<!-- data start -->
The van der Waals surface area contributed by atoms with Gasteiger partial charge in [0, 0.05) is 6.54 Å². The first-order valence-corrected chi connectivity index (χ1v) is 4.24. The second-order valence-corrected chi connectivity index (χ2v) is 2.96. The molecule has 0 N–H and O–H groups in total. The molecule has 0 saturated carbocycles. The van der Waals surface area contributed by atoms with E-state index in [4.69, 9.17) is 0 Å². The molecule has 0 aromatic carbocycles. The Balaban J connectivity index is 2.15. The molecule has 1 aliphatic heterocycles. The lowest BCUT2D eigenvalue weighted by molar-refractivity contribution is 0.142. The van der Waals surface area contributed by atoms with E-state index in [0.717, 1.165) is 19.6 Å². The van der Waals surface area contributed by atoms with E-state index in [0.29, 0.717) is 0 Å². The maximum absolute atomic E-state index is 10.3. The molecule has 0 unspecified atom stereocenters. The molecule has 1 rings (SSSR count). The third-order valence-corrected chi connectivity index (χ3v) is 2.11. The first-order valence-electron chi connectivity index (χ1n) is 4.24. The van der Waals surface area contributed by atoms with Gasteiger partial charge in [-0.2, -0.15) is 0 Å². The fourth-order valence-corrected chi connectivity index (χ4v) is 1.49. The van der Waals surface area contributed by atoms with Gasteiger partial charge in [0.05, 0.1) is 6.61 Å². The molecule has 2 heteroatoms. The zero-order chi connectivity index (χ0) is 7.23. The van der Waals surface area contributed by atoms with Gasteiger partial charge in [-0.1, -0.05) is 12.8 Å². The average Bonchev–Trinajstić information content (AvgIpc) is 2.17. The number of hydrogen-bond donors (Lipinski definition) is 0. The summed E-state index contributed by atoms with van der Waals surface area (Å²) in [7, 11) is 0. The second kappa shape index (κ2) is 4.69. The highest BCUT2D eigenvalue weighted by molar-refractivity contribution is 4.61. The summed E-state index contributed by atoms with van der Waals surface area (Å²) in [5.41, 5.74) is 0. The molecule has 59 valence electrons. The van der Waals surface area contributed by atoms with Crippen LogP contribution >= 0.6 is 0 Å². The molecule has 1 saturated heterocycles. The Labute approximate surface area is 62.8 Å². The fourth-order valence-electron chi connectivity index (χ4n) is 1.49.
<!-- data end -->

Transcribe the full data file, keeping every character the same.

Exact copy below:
The van der Waals surface area contributed by atoms with Gasteiger partial charge in [0, 0.05) is 6.54 Å². The first-order valence-corrected chi connectivity index (χ1v) is 4.24. The second-order valence-corrected chi connectivity index (χ2v) is 2.96. The molecule has 0 N–H and O–H groups in total. The molecule has 0 saturated carbocycles. The van der Waals surface area contributed by atoms with E-state index in [4.69, 9.17) is 0 Å². The molecule has 0 aromatic carbocycles. The Balaban J connectivity index is 2.15. The molecule has 1 aliphatic heterocycles. The lowest BCUT2D eigenvalue weighted by molar-refractivity contribution is 0.142. The van der Waals surface area contributed by atoms with E-state index in [0.717, 1.165) is 19.6 Å². The van der Waals surface area contributed by atoms with E-state index in [0.29, 0.717) is 0 Å². The maximum absolute atomic E-state index is 10.3. The molecule has 0 unspecified atom stereocenters. The molecule has 1 rings (SSSR count). The third-order valence-corrected chi connectivity index (χ3v) is 2.11. The first-order valence-electron chi connectivity index (χ1n) is 4.24. The van der Waals surface area contributed by atoms with Gasteiger partial charge in [-0.2, -0.15) is 0 Å². The fourth-order valence-corrected chi connectivity index (χ4v) is 1.49. The van der Waals surface area contributed by atoms with Gasteiger partial charge in [0.05, 0.1) is 6.61 Å². The molecule has 2 heteroatoms. The zero-order chi connectivity index (χ0) is 7.23. The van der Waals surface area contributed by atoms with Gasteiger partial charge in [-0.1, -0.05) is 12.8 Å². The average Bonchev–Trinajstić information content (AvgIpc) is 2.17. The number of hydrogen-bond donors (Lipinski definition) is 0. The summed E-state index contributed by atoms with van der Waals surface area (Å²) in [7, 11) is 0. The second kappa shape index (κ2) is 4.69. The highest BCUT2D eigenvalue weighted by molar-refractivity contribution is 4.61. The summed E-state index contributed by atoms with van der Waals surface area (Å²) in [5.41, 5.74) is 0. The molecule has 59 valence electrons. The van der Waals surface area contributed by atoms with Crippen LogP contribution >= 0.6 is 0 Å². The molecule has 1 saturated heterocycles. The Labute approximate surface area is 62.8 Å². The fourth-order valence-electron chi connectivity index (χ4n) is 1.49.